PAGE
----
Journal Article Changes in permeability of the Nojima fault damage zone inferred from repeated water injection experiments

Kitagawa, Yuichi  ,  Kano, Yasuyuki

682016-11-21 , Springer Nature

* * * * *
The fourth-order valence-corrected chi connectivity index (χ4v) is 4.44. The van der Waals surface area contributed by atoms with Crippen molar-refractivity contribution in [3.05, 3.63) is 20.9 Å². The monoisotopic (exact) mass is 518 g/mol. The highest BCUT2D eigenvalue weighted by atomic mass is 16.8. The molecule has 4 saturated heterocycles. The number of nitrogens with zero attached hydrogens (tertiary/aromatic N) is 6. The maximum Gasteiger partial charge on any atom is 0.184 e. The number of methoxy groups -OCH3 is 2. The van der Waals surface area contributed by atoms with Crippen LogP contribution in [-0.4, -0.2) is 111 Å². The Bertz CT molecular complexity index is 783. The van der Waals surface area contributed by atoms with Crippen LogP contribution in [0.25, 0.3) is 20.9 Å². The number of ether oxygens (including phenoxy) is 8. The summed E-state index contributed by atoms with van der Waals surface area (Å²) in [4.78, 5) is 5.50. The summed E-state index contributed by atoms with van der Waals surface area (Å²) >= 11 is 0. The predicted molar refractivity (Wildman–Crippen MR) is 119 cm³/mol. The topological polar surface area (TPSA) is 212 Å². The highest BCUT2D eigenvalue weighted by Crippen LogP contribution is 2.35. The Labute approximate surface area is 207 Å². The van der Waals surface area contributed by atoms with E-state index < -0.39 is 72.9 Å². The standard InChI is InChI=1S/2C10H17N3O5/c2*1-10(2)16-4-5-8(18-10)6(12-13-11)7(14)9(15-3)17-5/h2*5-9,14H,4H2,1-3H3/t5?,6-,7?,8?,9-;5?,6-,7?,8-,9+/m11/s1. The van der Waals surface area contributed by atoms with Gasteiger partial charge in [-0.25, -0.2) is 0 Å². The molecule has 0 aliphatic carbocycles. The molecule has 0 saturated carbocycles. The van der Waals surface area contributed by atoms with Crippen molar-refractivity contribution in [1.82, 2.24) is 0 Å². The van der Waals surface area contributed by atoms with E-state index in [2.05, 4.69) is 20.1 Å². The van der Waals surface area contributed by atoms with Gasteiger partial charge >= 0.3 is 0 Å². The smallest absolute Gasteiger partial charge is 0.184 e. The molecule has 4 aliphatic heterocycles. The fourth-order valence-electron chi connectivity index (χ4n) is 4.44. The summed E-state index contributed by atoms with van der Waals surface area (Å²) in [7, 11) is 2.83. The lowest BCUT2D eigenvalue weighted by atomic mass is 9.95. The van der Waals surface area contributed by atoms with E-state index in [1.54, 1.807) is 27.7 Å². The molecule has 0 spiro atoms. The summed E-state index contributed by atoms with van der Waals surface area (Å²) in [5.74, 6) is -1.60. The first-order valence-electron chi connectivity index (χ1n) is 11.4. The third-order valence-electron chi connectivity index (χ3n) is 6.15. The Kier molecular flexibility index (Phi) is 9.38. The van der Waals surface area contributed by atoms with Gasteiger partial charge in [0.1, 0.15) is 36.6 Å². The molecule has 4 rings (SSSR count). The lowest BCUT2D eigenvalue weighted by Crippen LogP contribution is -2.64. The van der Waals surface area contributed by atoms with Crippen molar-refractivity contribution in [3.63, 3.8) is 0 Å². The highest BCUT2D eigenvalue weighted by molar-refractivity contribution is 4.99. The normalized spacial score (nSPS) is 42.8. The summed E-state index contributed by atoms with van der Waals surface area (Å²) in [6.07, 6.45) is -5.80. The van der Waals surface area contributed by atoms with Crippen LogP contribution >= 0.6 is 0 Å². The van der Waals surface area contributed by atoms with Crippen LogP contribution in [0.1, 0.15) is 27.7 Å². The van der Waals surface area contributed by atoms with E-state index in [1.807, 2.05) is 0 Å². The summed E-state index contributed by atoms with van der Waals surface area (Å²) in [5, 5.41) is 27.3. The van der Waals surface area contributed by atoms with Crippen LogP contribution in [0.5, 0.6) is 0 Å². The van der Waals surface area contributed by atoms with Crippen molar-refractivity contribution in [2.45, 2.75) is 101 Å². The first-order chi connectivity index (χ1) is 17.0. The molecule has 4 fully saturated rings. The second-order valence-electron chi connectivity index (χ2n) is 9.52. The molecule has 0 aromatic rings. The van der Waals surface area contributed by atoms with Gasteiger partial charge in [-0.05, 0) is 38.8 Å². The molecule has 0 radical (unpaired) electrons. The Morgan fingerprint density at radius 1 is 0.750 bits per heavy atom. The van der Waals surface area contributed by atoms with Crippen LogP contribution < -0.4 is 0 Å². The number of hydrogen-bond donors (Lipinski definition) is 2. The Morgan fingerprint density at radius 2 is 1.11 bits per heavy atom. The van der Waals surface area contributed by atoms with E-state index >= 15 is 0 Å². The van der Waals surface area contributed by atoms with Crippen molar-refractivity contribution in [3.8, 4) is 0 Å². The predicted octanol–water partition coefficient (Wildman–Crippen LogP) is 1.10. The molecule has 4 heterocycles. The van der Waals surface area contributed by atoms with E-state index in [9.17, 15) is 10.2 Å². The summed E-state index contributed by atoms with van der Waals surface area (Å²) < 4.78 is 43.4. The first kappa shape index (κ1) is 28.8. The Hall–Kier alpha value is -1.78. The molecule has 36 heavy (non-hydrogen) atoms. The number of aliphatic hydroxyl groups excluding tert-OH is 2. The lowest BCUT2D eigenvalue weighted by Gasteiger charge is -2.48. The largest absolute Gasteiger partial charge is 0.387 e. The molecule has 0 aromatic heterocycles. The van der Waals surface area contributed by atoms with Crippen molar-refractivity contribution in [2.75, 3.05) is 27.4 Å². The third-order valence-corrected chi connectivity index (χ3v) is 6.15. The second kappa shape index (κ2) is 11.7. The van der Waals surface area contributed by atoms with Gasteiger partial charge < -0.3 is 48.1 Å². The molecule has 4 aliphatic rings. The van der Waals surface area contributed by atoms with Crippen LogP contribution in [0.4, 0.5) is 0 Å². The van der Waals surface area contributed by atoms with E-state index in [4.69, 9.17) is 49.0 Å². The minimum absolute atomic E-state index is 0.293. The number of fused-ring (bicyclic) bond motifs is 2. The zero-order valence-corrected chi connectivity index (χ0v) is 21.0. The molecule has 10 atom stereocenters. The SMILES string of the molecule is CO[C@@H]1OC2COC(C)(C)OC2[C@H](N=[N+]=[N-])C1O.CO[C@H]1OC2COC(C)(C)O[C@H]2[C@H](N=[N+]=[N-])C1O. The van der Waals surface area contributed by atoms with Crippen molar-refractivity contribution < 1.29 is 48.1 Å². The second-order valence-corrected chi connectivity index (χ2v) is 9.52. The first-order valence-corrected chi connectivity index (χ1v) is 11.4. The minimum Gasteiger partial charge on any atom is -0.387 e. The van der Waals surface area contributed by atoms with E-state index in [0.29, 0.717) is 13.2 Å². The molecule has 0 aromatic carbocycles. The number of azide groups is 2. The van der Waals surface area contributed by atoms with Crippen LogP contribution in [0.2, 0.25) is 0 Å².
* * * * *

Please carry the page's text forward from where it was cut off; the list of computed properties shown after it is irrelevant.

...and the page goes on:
In 1995, the Hyogoken-Nanbu earthquake (M 7.3) ruptured the Nojima fault, Awaji Island, central Japan. To investigate the recovery process of a fault zone after a large earthquake, repeated water injection experiments have been conducted every few years in an 1800-m-long borehole near the Nojima fault since 1997. In addition, the groundwater discharge rate and pressure have been observed in an 800-m borehole. From the resulting data, the macroscopic permeability of the fault fracture zone was estimated to range roughly from 1 × 10−6 to 2 × 10−6 m/s. The macroscopic permeability of the fault fracture zone decreased until 2003, and then, it stabilized or increased slightly through 2006. These changes in permeability indicate that the fault fracture zone stabilized within 8 years after the occurrence of the earthquake.

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